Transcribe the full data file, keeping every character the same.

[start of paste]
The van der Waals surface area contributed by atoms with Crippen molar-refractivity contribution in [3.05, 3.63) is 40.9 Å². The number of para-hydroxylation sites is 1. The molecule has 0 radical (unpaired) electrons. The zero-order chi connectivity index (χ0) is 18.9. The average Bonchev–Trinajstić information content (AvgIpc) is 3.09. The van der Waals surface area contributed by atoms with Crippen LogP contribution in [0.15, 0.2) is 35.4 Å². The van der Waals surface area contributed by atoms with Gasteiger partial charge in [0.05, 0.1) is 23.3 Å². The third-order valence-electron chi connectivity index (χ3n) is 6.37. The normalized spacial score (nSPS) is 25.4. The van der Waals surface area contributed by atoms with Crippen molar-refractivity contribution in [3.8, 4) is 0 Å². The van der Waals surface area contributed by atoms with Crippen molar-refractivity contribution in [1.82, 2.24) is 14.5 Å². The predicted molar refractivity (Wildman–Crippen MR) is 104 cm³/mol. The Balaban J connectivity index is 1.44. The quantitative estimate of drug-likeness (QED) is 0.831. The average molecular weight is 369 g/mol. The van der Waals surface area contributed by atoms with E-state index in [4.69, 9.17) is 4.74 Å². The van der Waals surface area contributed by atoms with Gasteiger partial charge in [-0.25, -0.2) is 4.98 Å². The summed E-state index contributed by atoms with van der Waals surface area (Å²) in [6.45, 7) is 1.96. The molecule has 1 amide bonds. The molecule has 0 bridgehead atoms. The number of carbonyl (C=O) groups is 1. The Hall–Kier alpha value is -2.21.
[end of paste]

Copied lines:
The van der Waals surface area contributed by atoms with Crippen molar-refractivity contribution in [3.05, 3.63) is 40.9 Å². The number of para-hydroxylation sites is 1. The molecule has 0 radical (unpaired) electrons. The zero-order chi connectivity index (χ0) is 18.9. The average Bonchev–Trinajstić information content (AvgIpc) is 3.09. The van der Waals surface area contributed by atoms with Crippen LogP contribution in [0.15, 0.2) is 35.4 Å². The van der Waals surface area contributed by atoms with Gasteiger partial charge in [0.05, 0.1) is 23.3 Å². The third-order valence-electron chi connectivity index (χ3n) is 6.37. The normalized spacial score (nSPS) is 25.4. The van der Waals surface area contributed by atoms with Crippen molar-refractivity contribution in [3.8, 4) is 0 Å². The van der Waals surface area contributed by atoms with Crippen molar-refractivity contribution in [1.82, 2.24) is 14.5 Å². The predicted molar refractivity (Wildman–Crippen MR) is 104 cm³/mol. The Balaban J connectivity index is 1.44. The quantitative estimate of drug-likeness (QED) is 0.831. The average molecular weight is 369 g/mol. The van der Waals surface area contributed by atoms with E-state index in [4.69, 9.17) is 4.74 Å². The van der Waals surface area contributed by atoms with Gasteiger partial charge in [-0.25, -0.2) is 4.98 Å². The summed E-state index contributed by atoms with van der Waals surface area (Å²) in [6.45, 7) is 1.96. The molecule has 1 amide bonds. The molecule has 0 bridgehead atoms. The number of carbonyl (C=O) groups is 1. The Hall–Kier alpha value is -2.21.